Recasting 'Ghostbusters' 30 Years Later
Sacrilege? Yes, but recasting is the sincerest form of flattery.
Don't burn me at the stake for this one. I'm well aware Ghostbusters was cast perfectly back in 1983-'84. It's one of the seminal comedies of my generation and it stars three guys who grew up in comedy together and had unmatched chemistry. But that amazing cast wasn't the creator's first choice. Dan Aykroyd, who wrote the original script, wanted to star in the movie alongside John Belushi, his fellow Blues Brother. But Belushi passed away in March of '82 and prospective co-stars Eddie Murphy and John Candy wouldn't commit, according to Wikipedia.
Imagine Ghostbusters with Aykroyd, Belushi, and Murphy (Candy was tabbed for Rick Moranis' role as Louis) traveling through time (as was Aykroyd's original idea) to fight different ghosts and spiritual demons. It's fun to think about. Murphy's inclusion alone would've changed everything—an R rating perhaps?
But in the end, director Ivan Reitman convinced Aykroyd to make the script more practical. Time travel was not in the budget. So Aykroyd reimagined his film, brought Bill Murray, Harold Ramis, and Ernie Hudson aboard, and the rest is history.
Which brings us to the here and now, 30 years after Ghostbusters debuted. What if the movie were rebooted today with current Hollywood stars? Who could possibly carry those giant proton packs and do justice to the iconic emblem? Here are a few suggestions:
Vince Vaughn as Dr. Peter Venkman
Bill Murray is absolutely the hardest actor to replace. He cracks wise for the entire 105 minutes of Ghostbusters as Venkman. The character's arguably his signature role, showcasing his smarmy, but somehow likable, charm around women and his incredible ability to improvise.
Ryan Reynolds, Owen Wilson, and Will Ferrell all come to mind but there's a pretty obvious choice. Vince Vaughn has some very funny movies to his credit and he's one of the few comic actors who can actually pull off getting the girl in the end. Like Murray, he has a talent for improv and sneaking jokes in at the end of scenes. He'd be a natural Venkman.
Paul Giamatti as Dr. Ray Stantz
Dan Aykroyd's character, Dr. Raymond Stantz, brings a childlike sense of wonder to the job. He's romantic about the paranormal. Stantz is a believer and whoever replaces Aykroyd would have to capture that earnestness.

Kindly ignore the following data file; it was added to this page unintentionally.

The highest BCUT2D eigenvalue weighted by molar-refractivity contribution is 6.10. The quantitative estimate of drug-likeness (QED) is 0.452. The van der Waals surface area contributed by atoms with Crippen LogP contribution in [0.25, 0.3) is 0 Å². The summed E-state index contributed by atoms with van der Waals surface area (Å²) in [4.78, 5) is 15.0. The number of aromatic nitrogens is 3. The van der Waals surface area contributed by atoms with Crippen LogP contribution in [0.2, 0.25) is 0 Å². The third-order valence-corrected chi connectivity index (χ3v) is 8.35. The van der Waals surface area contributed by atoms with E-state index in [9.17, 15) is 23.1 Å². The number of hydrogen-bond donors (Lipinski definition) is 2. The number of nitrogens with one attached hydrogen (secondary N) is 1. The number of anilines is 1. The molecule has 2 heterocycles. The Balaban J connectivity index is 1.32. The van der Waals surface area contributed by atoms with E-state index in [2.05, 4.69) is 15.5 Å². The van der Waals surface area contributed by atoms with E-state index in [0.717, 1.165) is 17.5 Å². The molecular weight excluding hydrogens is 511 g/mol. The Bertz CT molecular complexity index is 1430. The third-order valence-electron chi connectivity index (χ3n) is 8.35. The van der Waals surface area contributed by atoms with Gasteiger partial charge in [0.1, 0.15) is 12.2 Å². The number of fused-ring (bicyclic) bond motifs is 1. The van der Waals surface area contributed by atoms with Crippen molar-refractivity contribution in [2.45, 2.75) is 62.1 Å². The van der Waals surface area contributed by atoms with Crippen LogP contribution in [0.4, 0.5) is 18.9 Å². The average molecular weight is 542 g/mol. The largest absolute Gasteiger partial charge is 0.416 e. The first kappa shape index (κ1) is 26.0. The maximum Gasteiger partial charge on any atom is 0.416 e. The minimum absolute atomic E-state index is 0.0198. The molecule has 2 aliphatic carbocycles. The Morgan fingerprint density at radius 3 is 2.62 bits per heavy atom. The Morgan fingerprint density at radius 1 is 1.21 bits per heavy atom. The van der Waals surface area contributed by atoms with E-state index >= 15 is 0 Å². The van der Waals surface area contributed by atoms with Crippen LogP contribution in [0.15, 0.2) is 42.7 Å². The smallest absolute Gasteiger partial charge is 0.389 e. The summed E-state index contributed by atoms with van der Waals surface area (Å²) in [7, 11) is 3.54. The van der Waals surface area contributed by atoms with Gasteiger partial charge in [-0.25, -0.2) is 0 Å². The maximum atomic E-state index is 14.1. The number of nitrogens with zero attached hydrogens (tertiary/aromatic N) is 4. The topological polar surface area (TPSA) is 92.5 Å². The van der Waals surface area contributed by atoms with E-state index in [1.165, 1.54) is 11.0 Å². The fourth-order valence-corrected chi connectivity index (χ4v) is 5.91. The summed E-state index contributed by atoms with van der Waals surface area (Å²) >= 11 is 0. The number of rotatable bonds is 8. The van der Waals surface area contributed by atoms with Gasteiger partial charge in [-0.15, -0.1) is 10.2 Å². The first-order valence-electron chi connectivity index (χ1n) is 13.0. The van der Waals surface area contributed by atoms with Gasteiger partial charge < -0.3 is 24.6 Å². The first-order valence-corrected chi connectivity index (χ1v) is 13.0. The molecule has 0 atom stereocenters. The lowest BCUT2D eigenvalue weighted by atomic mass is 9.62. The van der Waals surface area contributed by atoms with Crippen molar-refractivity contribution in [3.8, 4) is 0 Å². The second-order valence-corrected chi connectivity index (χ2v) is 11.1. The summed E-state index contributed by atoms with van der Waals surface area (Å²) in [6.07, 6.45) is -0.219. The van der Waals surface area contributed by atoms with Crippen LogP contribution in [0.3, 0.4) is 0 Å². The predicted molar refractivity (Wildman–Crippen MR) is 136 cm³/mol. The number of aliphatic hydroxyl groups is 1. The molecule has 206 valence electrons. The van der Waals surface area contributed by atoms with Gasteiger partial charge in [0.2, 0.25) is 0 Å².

It's tempting to pair Vaughn with an actor from the Apatow group of Seth Rogen, Craig Robinson, or Jonah Hill, but for me, there's only one choice: Paul Giamatti. First off, the Ghostbusters should be a tad elderly if we're going to buy them as scientists. Ideally, they'd all be around Vaughn's age (44). Giamatti (47) fits the profile and brings instant geek credibility. He's typically cast in intellectual roles and would be perfect staring wide-eyed in stunned silence, cigarette dangling from his lip, before running screaming for his life.
Michael Shannon as Dr. Egon Spengler
Harold Ramis' Dr. Egon Spengler tells Venkman in an early scene, "I'm always serious." And he is. Egon is the true scientist of the Ghostbusters but that doesn't mean he lacks a sense of humor. Ramis was so great physically in the role. He was a tall actor, 6'2", and he spent much of the film using his frame to comedic effect, emerging out from under desks and peering down at people from behind his wire framed glasses.
If you take height out of the equation, I can see Robert Downey Jr or even Larry David as Egon, but I'd prefer a tall actor and there's one guy who's both tall (6'3") and a master of deadpan line delivery: Michael Shannon. The Boardwalk Empire star is simply great in everything and a new Ghostbusters would be no different.
Craig Robinson as Winston Zeddmore
Ernie Hudson arrives late in Ghostbusters as Winston, the fourth member and least-developed of the group. He's a fun character because he's just there to get paid. Winston is kind of in over his head but he's excitable and not immune from dropping the random one-liner. It's an everyman role and just about any 40-50 year-old actor could play it.
The movie is set in New York so a blue collar-type seems to fit best. I can see Bobby Cannavale bringing some personality to the part, but this is where I'd use Craig Robinson. The 42-year-old spent years staring in disbelief at Michael Scott on The Office, he shouldn't have a problem doing it here while making the odd wise crack and pretending not to care too much.
The Rest of the Cast
The four leads are the most fun to recast, but Ghostbusters is full of memorable supporting actors as well. Sigourney Weaver brought her trademark intensity to her performance as Dana Barrett, the female lead and Venkman's love interest who becomes possessed by Zuul the "Gatekeeper." Who would bring Weaver's dignified grace and ability to turn into a growling demon sexpot? Linda Blair? Nope, I like Julianne Moore, who's about as versatile as it gets. She gave us a glimpse of a woman possessed in last year's Carrie.
Next up? Rick Moranis' Louis Tully role is straight out of central casting: an obnoxious nerd who never shuts up. Michael Cera is too young and too on the nose. Steve Carell would be great, but I like Jack Black here. His energy is infectious and I would love to see him bounding around Central Park being chased by a terror dog.
And the final part, Walter Peck, played to never-before-seen heights of douchebaggery by William Atherton, would not go to Jeremy Piven. It would not go to Vincent Kartheiser or Will Arnett. It would land in the capable hands of James Woods, my favorite villainous little pin prick of all time.
So there you have it. Ghostbusters 2014. Comment below with your own choices and make me regret my decisions. And be sure to take our Ghostbusters quiz and see which role you would play.